The Minnesota Zoo connects people, animals and the natural world to save wildlife. One we we do that is through a special staff grant program using private funds to let Zoo staff pick wildlife conservation programs that are meaningful to them to support. Zoomobile’s Amanda Drews recently traveled to Tasmania to help support the Save the Tasmanian Devil Program. Read more about her experience below.
For the last part of my Tasmanian journey, I went to a few of the wildlife parks that work closely with the Save the Tasmanian Devil Program and feature devils as a main attraction. For most people, these facilities are the only way they will ever see a devil. This network of parks and zoos working together are establishing an insurance population in case the devils go extinct in the wild, a very realistic threat.
I met with some of the keepers and owners of Bonarong, Devils at Cradle, and Trowunna wildlife parks and Taronga Zoo to see how they care for the animals and interpret the devils to the public. This was helpful to see not only how other naturalists teach but to tie together the big picture message that is being sent and how people respond to that message. It was amazing to see someone come in there fearful of devils and leaving with a love for them. As someone who has heard their eerie calls in the middle of the night I can see how they got their bad reputation and name. However, after spending time with both wild and captive devils I learned they all have their own unique personalities from sweet and charming to feisty and full of attitude.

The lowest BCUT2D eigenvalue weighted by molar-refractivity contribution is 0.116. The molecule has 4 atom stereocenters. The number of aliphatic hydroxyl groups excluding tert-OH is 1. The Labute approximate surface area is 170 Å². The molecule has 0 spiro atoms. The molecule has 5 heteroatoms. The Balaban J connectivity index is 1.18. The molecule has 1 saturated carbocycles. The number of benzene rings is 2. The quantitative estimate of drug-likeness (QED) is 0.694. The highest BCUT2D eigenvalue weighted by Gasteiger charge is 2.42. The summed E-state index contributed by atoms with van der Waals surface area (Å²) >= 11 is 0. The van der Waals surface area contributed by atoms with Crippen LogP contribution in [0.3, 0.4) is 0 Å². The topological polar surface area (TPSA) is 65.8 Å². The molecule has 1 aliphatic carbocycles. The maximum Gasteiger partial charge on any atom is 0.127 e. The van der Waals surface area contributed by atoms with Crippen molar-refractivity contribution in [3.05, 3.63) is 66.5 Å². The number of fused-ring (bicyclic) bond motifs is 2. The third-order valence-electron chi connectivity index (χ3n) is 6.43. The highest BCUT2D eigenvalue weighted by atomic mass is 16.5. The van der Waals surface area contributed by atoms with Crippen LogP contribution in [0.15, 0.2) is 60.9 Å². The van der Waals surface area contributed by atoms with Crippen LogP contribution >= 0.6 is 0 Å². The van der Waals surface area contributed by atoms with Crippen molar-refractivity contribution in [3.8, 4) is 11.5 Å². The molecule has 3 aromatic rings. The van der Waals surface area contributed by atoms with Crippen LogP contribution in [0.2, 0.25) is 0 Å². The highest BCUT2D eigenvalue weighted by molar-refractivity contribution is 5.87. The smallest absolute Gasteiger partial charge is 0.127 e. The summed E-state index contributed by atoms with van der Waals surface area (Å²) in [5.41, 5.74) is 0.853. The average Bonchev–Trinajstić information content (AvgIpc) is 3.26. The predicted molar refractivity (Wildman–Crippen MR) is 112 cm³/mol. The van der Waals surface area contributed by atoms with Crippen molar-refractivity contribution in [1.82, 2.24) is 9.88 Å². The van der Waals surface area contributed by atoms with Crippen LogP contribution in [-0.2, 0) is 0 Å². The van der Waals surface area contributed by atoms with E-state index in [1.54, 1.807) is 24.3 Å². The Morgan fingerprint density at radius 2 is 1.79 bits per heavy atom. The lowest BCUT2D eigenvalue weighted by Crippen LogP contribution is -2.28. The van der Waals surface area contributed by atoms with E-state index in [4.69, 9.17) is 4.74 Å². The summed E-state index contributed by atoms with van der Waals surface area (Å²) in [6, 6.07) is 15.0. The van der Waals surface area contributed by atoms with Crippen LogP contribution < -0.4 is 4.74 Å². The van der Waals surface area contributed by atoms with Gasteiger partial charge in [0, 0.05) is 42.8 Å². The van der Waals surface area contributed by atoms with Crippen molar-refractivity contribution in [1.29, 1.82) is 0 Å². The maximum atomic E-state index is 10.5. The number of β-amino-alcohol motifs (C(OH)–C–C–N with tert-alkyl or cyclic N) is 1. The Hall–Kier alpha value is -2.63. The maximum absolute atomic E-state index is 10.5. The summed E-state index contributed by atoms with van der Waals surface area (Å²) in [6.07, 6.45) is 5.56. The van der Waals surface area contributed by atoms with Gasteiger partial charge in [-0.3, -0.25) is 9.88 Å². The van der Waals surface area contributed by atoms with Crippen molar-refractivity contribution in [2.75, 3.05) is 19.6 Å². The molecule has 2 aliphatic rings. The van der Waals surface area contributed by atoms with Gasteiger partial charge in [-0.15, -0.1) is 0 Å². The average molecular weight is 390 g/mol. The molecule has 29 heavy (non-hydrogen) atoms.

Bottom line is without the devils, invasive species such as foxes and cats could take over the island of Tasmania if the devils are not in direct competition with them. This would lead to the decline of many other species in Tasmania. The devils not only clean up the environment by eating roadkill and diseased animals in the wild but help prevent diseases such as blowfly strike from being spread by decaying animals around farms. The Tasmanian devil is an incredibly important animal that needs help right now before it’s too late. I’m glad I could play a part in their conservation and represent the Minnesota Zoo by helping both with the expedition on Maria Island and at the captive facilities. I hope to inspire more people, no matter where they live, to become advocates for devils!
people, no matter where they live, to become advocates for devils!
Make sure to read Part 1- Working with Researchers on Maria Island and Part 2- Working with Captive Tasmanian Devils.